In Minneapolis, the $975 million US Bank Stadium is well-integrated with its downtown surroundings, making it easier for downtown visitors and residents to access the multi-purpose facility. It is next to hotels and other hospitality venues and accessible by light-rail. As a domed facility, it is used year-round for more than just Minnesota Vikings football games (HKS). CLICK IMAGES TO ENLARGE THEM.
Haslams consider two stadium sites
According to two sources close to the Cleveland Browns and its owner the Haslam Sports Group, the National Football League (NFL) team is leaning toward building a new stadium versus renovating the existing FirstEnergy Stadium. And the sources say the team already has at least two sites picked out as options for a new stadium that will likely cost in excess of $1 billion.
The sources said the Haslams are not happy with the condition of the existing stadium and how poorly it is aging. Furthermore, the sources contend that the stadium was poorly built and the expense necessary to rebuild and add a roof to it approaches the cost of a new stadium. And since the underutilized, open-air stadium occupies prime lakefront land whose development can create revenues to support a new stadium, moving the stadium and developing more lakefront land would increase the Haslams’ capacity to afford a new stadium. Indeed, major league sports franchises are trying to develop ballpark villages near their venues to provide revenue streams for their upkeep and/or eventual replacement.
Peter John-Baptiste, senior vice president of communications for the Browns and Haslam Sports Group, said in a brief phone interview that NEOtrans was “a little too far out in front of the story” right now and was not prepared to comment on it. He said the Haslams are continuing to do feasibility studies on the potential of developing up to 70 acres of mostly city-owned lakefront land west of North Coast Harbor and East 9th Street, east of West Third Street and north of the bluff overlooking the railroad tracks. The city is working exclusively with Haslam Sports Group to develop that land.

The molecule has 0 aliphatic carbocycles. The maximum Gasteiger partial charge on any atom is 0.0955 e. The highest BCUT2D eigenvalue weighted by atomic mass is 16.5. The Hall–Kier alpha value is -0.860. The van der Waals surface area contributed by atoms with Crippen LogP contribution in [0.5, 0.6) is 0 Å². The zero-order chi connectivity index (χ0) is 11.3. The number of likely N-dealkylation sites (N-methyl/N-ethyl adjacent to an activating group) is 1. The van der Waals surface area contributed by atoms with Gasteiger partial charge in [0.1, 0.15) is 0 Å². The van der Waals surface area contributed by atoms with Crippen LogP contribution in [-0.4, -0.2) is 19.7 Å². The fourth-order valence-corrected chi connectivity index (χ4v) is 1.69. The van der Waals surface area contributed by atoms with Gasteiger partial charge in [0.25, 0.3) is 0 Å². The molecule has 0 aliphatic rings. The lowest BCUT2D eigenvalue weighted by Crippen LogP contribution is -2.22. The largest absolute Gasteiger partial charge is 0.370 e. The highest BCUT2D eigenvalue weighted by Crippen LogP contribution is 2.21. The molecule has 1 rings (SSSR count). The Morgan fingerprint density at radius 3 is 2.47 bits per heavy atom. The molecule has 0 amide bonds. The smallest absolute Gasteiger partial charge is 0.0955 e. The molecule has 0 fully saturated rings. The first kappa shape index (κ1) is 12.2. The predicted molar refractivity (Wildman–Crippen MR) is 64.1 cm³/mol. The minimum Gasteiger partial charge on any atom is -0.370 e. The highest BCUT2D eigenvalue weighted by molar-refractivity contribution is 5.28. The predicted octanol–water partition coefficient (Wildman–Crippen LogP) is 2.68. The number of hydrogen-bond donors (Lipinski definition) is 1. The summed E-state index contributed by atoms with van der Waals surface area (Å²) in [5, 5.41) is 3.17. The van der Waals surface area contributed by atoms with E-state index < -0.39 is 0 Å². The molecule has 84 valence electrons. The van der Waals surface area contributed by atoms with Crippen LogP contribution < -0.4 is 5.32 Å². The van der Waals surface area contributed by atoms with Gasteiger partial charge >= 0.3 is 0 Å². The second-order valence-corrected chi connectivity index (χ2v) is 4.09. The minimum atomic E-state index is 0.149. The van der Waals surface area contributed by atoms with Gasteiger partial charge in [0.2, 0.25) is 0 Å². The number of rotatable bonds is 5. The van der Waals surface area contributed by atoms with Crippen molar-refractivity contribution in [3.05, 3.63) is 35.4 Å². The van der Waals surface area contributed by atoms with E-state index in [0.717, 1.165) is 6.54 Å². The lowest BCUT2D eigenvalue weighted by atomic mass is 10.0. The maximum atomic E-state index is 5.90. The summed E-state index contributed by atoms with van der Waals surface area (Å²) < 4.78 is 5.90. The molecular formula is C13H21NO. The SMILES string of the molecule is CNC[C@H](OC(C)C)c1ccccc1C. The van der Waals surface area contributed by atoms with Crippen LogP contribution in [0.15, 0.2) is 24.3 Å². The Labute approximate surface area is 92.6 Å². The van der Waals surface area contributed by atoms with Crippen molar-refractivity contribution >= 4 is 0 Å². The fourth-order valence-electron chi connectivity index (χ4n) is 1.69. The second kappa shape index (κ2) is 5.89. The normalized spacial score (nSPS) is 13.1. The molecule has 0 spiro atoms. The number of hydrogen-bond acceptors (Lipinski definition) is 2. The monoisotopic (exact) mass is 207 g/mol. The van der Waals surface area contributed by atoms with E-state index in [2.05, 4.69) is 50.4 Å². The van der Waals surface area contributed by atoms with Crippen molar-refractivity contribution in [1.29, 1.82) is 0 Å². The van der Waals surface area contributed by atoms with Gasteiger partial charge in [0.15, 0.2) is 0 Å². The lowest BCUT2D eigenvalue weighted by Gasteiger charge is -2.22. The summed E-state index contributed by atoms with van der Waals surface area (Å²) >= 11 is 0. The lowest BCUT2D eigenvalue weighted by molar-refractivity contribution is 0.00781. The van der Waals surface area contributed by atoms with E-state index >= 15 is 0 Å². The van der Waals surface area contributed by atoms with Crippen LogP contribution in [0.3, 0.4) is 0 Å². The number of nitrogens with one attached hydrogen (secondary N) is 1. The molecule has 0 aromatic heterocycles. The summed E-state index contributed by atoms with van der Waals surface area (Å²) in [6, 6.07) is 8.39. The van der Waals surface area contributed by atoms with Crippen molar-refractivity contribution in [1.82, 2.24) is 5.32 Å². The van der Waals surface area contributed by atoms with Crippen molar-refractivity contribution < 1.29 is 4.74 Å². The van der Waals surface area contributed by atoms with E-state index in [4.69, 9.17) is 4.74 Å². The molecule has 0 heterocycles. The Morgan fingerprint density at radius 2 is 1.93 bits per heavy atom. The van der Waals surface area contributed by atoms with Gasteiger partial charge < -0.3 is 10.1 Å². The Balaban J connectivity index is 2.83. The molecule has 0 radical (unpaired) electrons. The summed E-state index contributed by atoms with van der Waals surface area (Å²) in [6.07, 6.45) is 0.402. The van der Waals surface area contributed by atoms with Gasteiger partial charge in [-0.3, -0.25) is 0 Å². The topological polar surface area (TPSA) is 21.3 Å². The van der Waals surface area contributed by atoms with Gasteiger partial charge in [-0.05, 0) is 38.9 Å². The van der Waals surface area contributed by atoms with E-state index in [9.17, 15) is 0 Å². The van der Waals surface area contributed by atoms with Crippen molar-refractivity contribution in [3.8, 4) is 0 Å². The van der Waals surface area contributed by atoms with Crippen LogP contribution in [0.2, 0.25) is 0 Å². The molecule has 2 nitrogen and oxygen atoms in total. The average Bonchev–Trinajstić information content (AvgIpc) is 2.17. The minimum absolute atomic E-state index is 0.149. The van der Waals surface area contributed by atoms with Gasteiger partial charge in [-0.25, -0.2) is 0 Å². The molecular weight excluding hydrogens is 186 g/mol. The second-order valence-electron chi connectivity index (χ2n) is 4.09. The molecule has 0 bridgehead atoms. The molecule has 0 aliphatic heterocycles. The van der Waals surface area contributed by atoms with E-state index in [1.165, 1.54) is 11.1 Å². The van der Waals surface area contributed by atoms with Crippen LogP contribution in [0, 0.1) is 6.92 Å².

NEOtrans has learned that while the feasibility studies aren’t completed, there are preliminary findings which show that redeveloping the entire 70 acres of land, including where the existing stadium stands, offers great promise and would likely be successful. Much of that development would be housing along with supportive retail, hospitality, recreation plus some office or co-working spaces. And, the revenues that can be generated by that development would help fund a significant portion of the cost of a new stadium and supportive developments around it such as new parking facilities, hotel, retail and possibly housing.
Haslam Sports Group plans an ambitious Cleveland lakefront development covering at least 50 acres. But if expanded to where FirstEnergy Stadium now stands, that development could grow to 70 acres and provide more revenues that can be leveraged to afford building a new stadium elsewhere (AoDK). CLICK IMAGES TO ENLARGE THEM.
Advancement of two key pieces of public infrastructure would have to be set in motion first before Jimmy and Dee Haslam can say for certain that they are pursuing a new stadium. One is to construct a $200+ million land bridge over the lakefront railroad tracks owned by Norfolk Southern Corp. and the Greater Cleveland Regional Transit Authority (GCRTA).
The land bridge would be an extension of the downtown malls — parks that extend north from near Public Square and over the Huntington Convention Center of Cleveland. The land bridge would be like a box within which would be a multi-modal transportation center for GCRTA, Amtrak and possibly Greyhound. Under part of the bridge would be a large parking facility. The city and the Greater Cleveland Partnership are taking the lead on securing funding for the land bridge and for the other infrastructure piece.
That other infrastructure piece is to convert the Shoreway (Ohio Route 2) into a boulevard east of West 6th Street to near its interchange with Interstate 90’s at Dead Man’s Curve. That includes removing the flyover bridge that currently runs alongside FirstEnergy Stadium and redirecting the traffic flow to what would become a revamped Shoreway Boulevard. The city and the Northeast Ohio Areawide Coordinating Agency (NOACA) are conducting a traffic study to determine the impact of the Route 2 transformation for Cleveland and Northeast Ohio residents.